- An unsecured storage server belonging to the Oklahoma Securities Commission exposed millions of files including sensitive FBI investigations.
- The exposed files included years of FBI data including FBI interviews, emails among people involved with investigations, bank transaction history, and letters from witnesses.
An unprotected storage server belonging to the Oklahoma Department of Securities exposed millions of files, containing personal data, systems credentials, as well as sensitive FBI investigations. The server was left publicly available with no password, accessible to the public with an internet connection.
The UpGuard Data Breach Research team discovered the open server via Shodan search engine on December 7, 2018. UpGuard reported the unsecured server to Oklahoma on December 8, 2018. The research team noted that the server was publicly available since November 30, 2018.
What was exposed?
Chris Vickery, head of research for UpGuard, reported to Forbes that the server contained files containing seven years' worth of FBI data. The files included,
- FBI interviews
- Email archives from parties involved in FBI investigations
- Bank transaction histories
- Letters from subjects, witnesses, and other parties
- Thousands of social security numbers from the 1980s onwards
“The FBI files contained ‘all sorts of archive enforcement actions’ dating back seven years (the earliest file creation date was 2012). The documents included spreadsheets with agent-filled timelines of interviews related to investigations, emails from parties involved in myriad cases and bank transaction histories. There were also copies of letters from subjects, witnesses and other parties involved in FBI investigations,” Vickery said.
Major companies such as AT&T, Goldman Sachs, and Lehman Brothers were also named in the exposed FBI file.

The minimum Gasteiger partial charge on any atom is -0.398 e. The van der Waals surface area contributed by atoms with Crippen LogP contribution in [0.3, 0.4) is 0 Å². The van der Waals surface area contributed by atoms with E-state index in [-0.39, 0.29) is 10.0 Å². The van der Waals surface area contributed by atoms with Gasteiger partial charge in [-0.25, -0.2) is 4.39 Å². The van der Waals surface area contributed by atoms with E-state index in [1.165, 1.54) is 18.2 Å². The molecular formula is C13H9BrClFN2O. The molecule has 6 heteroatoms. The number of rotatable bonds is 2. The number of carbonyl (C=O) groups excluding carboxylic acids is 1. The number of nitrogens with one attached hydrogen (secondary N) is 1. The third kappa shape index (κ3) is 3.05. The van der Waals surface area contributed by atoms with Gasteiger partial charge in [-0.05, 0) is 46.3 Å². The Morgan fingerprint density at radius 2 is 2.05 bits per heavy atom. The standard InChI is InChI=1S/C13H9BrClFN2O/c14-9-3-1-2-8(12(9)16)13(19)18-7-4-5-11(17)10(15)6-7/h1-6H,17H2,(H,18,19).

The UpGuard Data Breach Research team described the leaky server in a blog stating that the data in the server was exposed via an unsecured rsync service.
“The data was exposed via an unsecured rsync service at an IP address registered to the Oklahoma Office of Management and Enterprise Services, allowing any user from any IP address to download all the files stored on the server,” UpGuard wrote.
“The scale of the data makes it impractical to perform any kind of exhaustive documentation of the exposed information, so researchers instead scrutinized the types of digital artifacts – stored emails and virtual machine disk images – and types of data they contained, including personal information, system credentials, and business data,” UpGuard added.
What were the immediate actions taken?
Upon learning about the incident on December 8, 2019, the commission quickly removed the server from the public internet.
“This matter is under investigation and the department has no further comment at this time,” Charles Kaiser, a spokesperson for Oklahoma Securities Commission said.
“The good news is that, while the contents of the server extended over years, the known period of exposure was quite short,” Research team at Upguard concluded.